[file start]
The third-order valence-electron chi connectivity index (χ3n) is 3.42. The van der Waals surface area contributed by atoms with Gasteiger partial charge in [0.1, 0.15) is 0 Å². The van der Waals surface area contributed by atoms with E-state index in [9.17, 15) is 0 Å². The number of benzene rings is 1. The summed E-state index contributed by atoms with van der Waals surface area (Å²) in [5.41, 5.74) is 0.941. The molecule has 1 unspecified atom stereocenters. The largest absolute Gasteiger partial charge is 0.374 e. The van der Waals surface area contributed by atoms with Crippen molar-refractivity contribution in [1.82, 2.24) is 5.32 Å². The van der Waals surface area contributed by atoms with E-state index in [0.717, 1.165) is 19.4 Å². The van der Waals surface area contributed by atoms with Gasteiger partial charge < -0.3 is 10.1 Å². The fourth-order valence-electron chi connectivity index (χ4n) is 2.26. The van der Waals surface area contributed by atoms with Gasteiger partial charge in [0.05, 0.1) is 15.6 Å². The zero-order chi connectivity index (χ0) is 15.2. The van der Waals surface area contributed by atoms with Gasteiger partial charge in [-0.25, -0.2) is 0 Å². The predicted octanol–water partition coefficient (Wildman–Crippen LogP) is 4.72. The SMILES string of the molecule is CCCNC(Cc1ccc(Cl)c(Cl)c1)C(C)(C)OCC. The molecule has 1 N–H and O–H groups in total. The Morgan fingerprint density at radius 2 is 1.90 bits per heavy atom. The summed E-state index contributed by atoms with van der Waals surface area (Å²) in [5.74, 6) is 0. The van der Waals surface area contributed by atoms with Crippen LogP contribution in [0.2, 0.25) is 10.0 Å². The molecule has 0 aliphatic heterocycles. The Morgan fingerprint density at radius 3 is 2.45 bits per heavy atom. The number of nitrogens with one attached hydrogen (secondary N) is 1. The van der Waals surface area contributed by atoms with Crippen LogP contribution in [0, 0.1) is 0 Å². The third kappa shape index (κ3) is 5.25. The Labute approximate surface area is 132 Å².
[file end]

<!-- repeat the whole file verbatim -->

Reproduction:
The third-order valence-electron chi connectivity index (χ3n) is 3.42. The van der Waals surface area contributed by atoms with Gasteiger partial charge in [0.1, 0.15) is 0 Å². The van der Waals surface area contributed by atoms with E-state index in [9.17, 15) is 0 Å². The number of benzene rings is 1. The summed E-state index contributed by atoms with van der Waals surface area (Å²) in [5.41, 5.74) is 0.941. The molecule has 1 unspecified atom stereocenters. The largest absolute Gasteiger partial charge is 0.374 e. The van der Waals surface area contributed by atoms with Crippen molar-refractivity contribution in [1.82, 2.24) is 5.32 Å². The van der Waals surface area contributed by atoms with E-state index in [0.717, 1.165) is 19.4 Å². The van der Waals surface area contributed by atoms with Gasteiger partial charge < -0.3 is 10.1 Å². The fourth-order valence-electron chi connectivity index (χ4n) is 2.26. The van der Waals surface area contributed by atoms with Gasteiger partial charge in [0.05, 0.1) is 15.6 Å². The zero-order chi connectivity index (χ0) is 15.2. The van der Waals surface area contributed by atoms with Gasteiger partial charge in [-0.25, -0.2) is 0 Å². The predicted octanol–water partition coefficient (Wildman–Crippen LogP) is 4.72. The SMILES string of the molecule is CCCNC(Cc1ccc(Cl)c(Cl)c1)C(C)(C)OCC. The molecule has 1 N–H and O–H groups in total. The Morgan fingerprint density at radius 2 is 1.90 bits per heavy atom. The summed E-state index contributed by atoms with van der Waals surface area (Å²) in [5.74, 6) is 0. The van der Waals surface area contributed by atoms with Crippen LogP contribution in [0.2, 0.25) is 10.0 Å². The molecule has 0 aliphatic heterocycles. The Morgan fingerprint density at radius 3 is 2.45 bits per heavy atom. The number of nitrogens with one attached hydrogen (secondary N) is 1. The van der Waals surface area contributed by atoms with Crippen LogP contribution in [0, 0.1) is 0 Å². The third kappa shape index (κ3) is 5.25. The Labute approximate surface area is 132 Å².